Contracting the coronavirus can have some major lasting effects on someone’s health and work life, especially when that person is the head of household.
Now imagine testing positive for the virus twice.
“It's really stressful. There’s so much uncertainty. You feel stressed because you don’t feel well and you don’t like missing work,” said Silvia Bueno, a housekeeper who tested positive to COVID-19 twice.
Bueno says she stopped working and quarantined for two weeks after contracting the virus. She says she was getting ready to return to work when she tested positive again.
But, aside from getting better, Bueno worried about not having a paycheck and not having any more sick or vacation time left to quarantine again.
“A lot of times we don’t know what to do. We don’t have any information about any rights when it comes to paid leave and COVID,” expressed Bueno.
What options do workers have when facing a situation like Mrs. Bueno?
“Depending on your employer, there’s no mandate to provide you with any other sort of leave other than paid sick time. You do have additional time under the emergency Family Medical Leave Act, you have time to take off, but it doesn’t mandate for you to get paid,” stated employment lawyer Alejandro Perez.
Another option is the Families First Coronavirus Response Act, which allows some employees to take paid leave due to different coronavirus reasons, such as school closures.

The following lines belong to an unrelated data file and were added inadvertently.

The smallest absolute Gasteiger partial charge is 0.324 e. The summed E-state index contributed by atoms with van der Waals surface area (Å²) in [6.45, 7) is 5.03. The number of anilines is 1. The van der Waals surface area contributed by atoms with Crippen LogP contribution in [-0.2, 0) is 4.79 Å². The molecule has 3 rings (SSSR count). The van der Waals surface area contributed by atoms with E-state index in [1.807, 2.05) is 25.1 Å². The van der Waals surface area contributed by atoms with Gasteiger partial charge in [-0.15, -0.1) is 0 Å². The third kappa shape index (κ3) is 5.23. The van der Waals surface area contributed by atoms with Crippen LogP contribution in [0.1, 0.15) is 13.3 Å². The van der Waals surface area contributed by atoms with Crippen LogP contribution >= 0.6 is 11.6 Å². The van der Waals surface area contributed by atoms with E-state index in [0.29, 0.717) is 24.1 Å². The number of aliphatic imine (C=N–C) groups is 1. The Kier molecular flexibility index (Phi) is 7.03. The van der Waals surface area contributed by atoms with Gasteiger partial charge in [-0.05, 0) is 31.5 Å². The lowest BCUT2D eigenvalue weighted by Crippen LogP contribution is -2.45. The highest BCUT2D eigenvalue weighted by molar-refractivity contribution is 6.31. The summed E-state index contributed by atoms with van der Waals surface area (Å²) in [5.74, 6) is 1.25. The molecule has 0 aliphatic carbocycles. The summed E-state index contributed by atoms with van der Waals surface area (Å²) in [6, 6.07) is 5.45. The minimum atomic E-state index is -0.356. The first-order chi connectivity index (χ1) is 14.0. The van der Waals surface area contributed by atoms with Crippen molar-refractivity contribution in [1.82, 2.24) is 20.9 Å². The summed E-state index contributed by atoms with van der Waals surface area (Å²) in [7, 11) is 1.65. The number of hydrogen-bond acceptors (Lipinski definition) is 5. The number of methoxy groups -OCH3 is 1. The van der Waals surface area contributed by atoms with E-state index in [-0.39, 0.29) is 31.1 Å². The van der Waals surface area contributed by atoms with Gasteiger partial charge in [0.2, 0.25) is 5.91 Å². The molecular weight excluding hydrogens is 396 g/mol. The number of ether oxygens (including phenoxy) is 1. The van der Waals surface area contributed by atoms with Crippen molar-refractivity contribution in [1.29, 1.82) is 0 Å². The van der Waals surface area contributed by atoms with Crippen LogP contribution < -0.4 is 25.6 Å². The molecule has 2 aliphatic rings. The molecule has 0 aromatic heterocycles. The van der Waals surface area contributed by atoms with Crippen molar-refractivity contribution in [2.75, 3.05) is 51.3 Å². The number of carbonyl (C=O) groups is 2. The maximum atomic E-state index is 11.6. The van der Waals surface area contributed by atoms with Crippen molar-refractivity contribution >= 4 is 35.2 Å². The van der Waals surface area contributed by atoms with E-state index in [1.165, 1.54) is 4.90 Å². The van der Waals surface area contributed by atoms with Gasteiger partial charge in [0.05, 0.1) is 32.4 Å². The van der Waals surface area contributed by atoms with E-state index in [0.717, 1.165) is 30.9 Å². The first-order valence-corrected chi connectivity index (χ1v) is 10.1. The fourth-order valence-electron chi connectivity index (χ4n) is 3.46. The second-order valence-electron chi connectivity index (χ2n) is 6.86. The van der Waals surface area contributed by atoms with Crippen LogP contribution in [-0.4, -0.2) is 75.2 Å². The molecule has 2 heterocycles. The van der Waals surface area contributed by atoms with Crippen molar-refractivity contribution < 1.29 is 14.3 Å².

“That was mandatory, that was an obligation if the employee and the employer qualified because it was for employers under 500 employees. If they both qualified, employers would get a reimbursement and mom or dad would get to stay home with the children due to schooling issues,” stated lawyer Daniel Ortega.
The program was set to expire on December 31, but Ortega says there’s hope with a recent extension.
“Congress most recently extended the program until the end of March given the rise in COVID-19 cases,” said Ortega.
He says the difference with this extension is that employers are no longer required to offer it. "It’s just basically voluntarily on behalf of employers to give parents paid leave."
Through this program the government refunds the employers, but Ortega says now it’s optional.
“Now you go to the employer and be like, ‘I think I qualify for this; can you check it out?’ he can say ‘first of all I’m not going to allow you to take paid leave,’ and he has the right to do so. Or the employer can be like ‘look I can get reimbursed if we both qualify and help both of us.’"
With 2021 just around the corner, Bueno’s only wish is to not catch the virus again and hopes we all do our part by staying home.